Timothy Dalton: Probably dead. I don't know. I have no idea! I don't know where I'm going to be next week.

Ask Showtime: A1-Judy-guest says: Have you ever been asked to work with Emma Thompson, or does the idea appeal to you? I would think you and she would have strong chemistry on screen (or stage).

Timothy Dalton: I never have been asked to work with her. I'm sure that we would.

Ask Showtime: LivingDLites-guest says: Can you tell what happened to the little boy after the exorcism was performed?

Timothy Dalton: Apparently he's still alive, he married and had children. As far as I know has lived a life with no public reference to this life. He's lived a life of great privacy to this event. As far as anyone can to this sort of thing, he has lived a perfectly normal life.

Ask Showtime: Laverene-guest says: What similarities do you have in real life to Ian Fleming's James Bond? Any?

Timothy Dalton: I don't want to shortchange you on an answer but the word that keeps springing into the forefront of my mind is ... none, none, none. I think we all identify with heroes and would like to be action adventure heroes. When one thinks objectively about the kind of life a James Bond would live always being chased by people who want to kill him and killing an awful amount of people trying to stay alive, you realize the truth is they're miles away from any of our lives.

Ask Showtime: ScubaGirl-guest says: I live on the west coast and haven't seen Possessed yet. What do you think is the best reason to see Possessed?

Timothy Dalton: First of all it doesn't matter what coast you live on. It is airing on Showtime as we speak. It is a unique opportunity to see a really disturbing event in modern American history. A fascinating event. And make up your own mind about the events that happened. Everything you will see about the boys story was witnessed by at least 3 people. You may never get another chance to see a story of such a well documented event.

Ask Showtime: The_Maker-guest says: You have a reputation for studying very deeply for the roles you take. Having looked into this subject to some depth, how would you attempt to describe what happened?

Timothy Dalton: Good question. It's a question I'm finding difficult to answer.

It seems to me that the events surrounding this boy's life at the moment in history when these events happened created a circumstance that were right for potential of real emotional and psychological disturbance. The family was German, shortly after the second world war. The mother and her relatives did practice black magic, the child was pubescent. There are other factors at work which I don't particularly don't care to go into because they're still alive. A lot of things would extend that would lead to psychological and emotional disturbance. My information is that there is no such thing as possession by an external force. I should make it clear that the story in Possessed probably covered 2 or 3 years and the exorcisms went on for many months. There would be those who would say that the child was maliciously mischievous and those who would say he was deeply psychologically disturbed and those who would say he was possessed by a demon or devil. In any event it does appear that his soul was saved.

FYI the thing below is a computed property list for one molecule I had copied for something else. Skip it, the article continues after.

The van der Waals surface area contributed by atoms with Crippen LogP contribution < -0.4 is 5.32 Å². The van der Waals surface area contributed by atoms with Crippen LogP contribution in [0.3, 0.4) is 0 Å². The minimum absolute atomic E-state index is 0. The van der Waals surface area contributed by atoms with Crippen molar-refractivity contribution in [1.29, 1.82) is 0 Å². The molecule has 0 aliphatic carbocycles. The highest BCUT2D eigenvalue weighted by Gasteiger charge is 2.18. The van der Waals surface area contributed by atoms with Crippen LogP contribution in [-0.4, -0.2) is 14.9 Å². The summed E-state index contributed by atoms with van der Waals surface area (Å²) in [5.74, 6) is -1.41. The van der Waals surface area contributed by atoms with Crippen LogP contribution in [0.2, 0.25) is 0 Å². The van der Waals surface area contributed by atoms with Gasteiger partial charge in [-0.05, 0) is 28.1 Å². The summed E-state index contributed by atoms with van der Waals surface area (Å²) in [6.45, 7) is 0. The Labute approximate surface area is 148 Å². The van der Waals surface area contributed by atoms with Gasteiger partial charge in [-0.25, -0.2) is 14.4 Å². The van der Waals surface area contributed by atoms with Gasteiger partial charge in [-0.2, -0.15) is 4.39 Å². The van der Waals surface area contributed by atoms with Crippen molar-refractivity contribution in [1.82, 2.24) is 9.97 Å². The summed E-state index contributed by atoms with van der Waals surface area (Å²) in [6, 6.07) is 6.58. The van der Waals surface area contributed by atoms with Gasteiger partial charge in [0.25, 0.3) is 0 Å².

Ask Showtime: corpse-guest says: In researching this role, I'm sure you studied the long-term effects of exorcisms on the priests themselves. Do you learn anything interesting?

Timothy Dalton: Yes. I'd always thought that an exorcism was a difficult but reasonably straightforward event in which a good man of faith spoke the prescribed words on behalf of his God and cast out the Devil and it was over. I've learned in this case as I touched on in my last answer that exorcism is not an event, it's a process. These priests exorcized this boy night after night, week after week after week, month after month to the point of complete physical exhaustion. And I would guess that with every day and with every failure their faith and their doubt was severely questioned. It is easy to see how a man of faith would not only lose his faith but become psychologically destroyed himself.

Ask Showtime: Jen-guest says: What projects have you got lined up and will you be doing any live theatre in the near future?

Timothy Dalton: I'm just finishing up on a movie called American Outlaws It started it's life being called Jesse James. We've been filming in Texas and stars Colin Farrell who is playing so wonderfully in the movie 'Tigerland' as Jesse James. And I play the Scot - Alan Pinkerton who founded the Pinkerton Detective Agency, who was hired by the railroad office to hunt down and catch our hero. It's a Morgan Creek/Warner Brothers movie and it should be out in the cinemas next summer.

Showtime: Unfortunately, we've come to the end of our chat. Thank you, Mr Dalton. Any final comments to our audience before we close?

Timothy Dalton: I'd just like to say thank you all for your interest and it's been a pleasure talking to you. I'd especially like to thank Mary, who typed like a rocket and without whom this interview wouldn't have been possible.

Showtime: Thank you for joining our chat with Timothy Dalton.

(c) Copyright 2000 Showtime All Rights Reserved.

The above was typed up by Debra Best in November 2000, from an audio tape which was very kindly done by Jenny on the night of the Showtime Internet Chat.